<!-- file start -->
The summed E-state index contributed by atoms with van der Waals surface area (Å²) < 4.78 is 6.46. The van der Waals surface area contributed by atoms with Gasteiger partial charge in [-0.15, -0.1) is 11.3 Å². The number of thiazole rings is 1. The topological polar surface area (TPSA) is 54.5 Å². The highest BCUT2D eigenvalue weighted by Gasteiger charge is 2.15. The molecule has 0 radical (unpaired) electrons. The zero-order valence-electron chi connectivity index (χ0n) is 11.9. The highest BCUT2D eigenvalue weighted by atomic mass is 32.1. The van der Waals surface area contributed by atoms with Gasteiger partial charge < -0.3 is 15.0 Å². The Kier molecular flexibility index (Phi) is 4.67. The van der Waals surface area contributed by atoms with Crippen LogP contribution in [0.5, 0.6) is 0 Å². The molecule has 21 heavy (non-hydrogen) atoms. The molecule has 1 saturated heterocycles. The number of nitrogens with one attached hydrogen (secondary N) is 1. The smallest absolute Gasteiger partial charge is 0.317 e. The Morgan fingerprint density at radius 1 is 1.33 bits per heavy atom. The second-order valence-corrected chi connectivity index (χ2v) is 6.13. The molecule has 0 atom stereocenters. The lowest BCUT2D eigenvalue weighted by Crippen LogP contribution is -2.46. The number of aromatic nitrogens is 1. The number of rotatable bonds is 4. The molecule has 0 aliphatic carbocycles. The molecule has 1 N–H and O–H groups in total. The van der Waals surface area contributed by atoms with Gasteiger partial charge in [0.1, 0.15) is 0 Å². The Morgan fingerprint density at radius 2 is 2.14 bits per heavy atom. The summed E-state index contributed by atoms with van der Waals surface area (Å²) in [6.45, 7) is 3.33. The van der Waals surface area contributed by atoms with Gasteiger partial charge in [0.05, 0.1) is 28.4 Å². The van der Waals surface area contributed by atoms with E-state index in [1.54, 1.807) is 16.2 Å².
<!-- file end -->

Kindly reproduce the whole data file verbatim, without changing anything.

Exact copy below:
The summed E-state index contributed by atoms with van der Waals surface area (Å²) < 4.78 is 6.46. The van der Waals surface area contributed by atoms with Gasteiger partial charge in [-0.15, -0.1) is 11.3 Å². The number of thiazole rings is 1. The topological polar surface area (TPSA) is 54.5 Å². The highest BCUT2D eigenvalue weighted by Gasteiger charge is 2.15. The molecule has 0 radical (unpaired) electrons. The zero-order valence-electron chi connectivity index (χ0n) is 11.9. The highest BCUT2D eigenvalue weighted by atomic mass is 32.1. The van der Waals surface area contributed by atoms with Gasteiger partial charge < -0.3 is 15.0 Å². The Kier molecular flexibility index (Phi) is 4.67. The van der Waals surface area contributed by atoms with Crippen LogP contribution in [0.5, 0.6) is 0 Å². The molecule has 21 heavy (non-hydrogen) atoms. The molecule has 1 saturated heterocycles. The number of nitrogens with one attached hydrogen (secondary N) is 1. The smallest absolute Gasteiger partial charge is 0.317 e. The Morgan fingerprint density at radius 1 is 1.33 bits per heavy atom. The second-order valence-corrected chi connectivity index (χ2v) is 6.13. The molecule has 0 atom stereocenters. The lowest BCUT2D eigenvalue weighted by Crippen LogP contribution is -2.46. The number of aromatic nitrogens is 1. The number of rotatable bonds is 4. The molecule has 0 aliphatic carbocycles. The molecule has 1 N–H and O–H groups in total. The van der Waals surface area contributed by atoms with Gasteiger partial charge in [0.1, 0.15) is 0 Å². The Morgan fingerprint density at radius 2 is 2.14 bits per heavy atom. The summed E-state index contributed by atoms with van der Waals surface area (Å²) in [6.45, 7) is 3.33. The van der Waals surface area contributed by atoms with Gasteiger partial charge in [0.05, 0.1) is 28.4 Å². The van der Waals surface area contributed by atoms with E-state index in [1.54, 1.807) is 16.2 Å².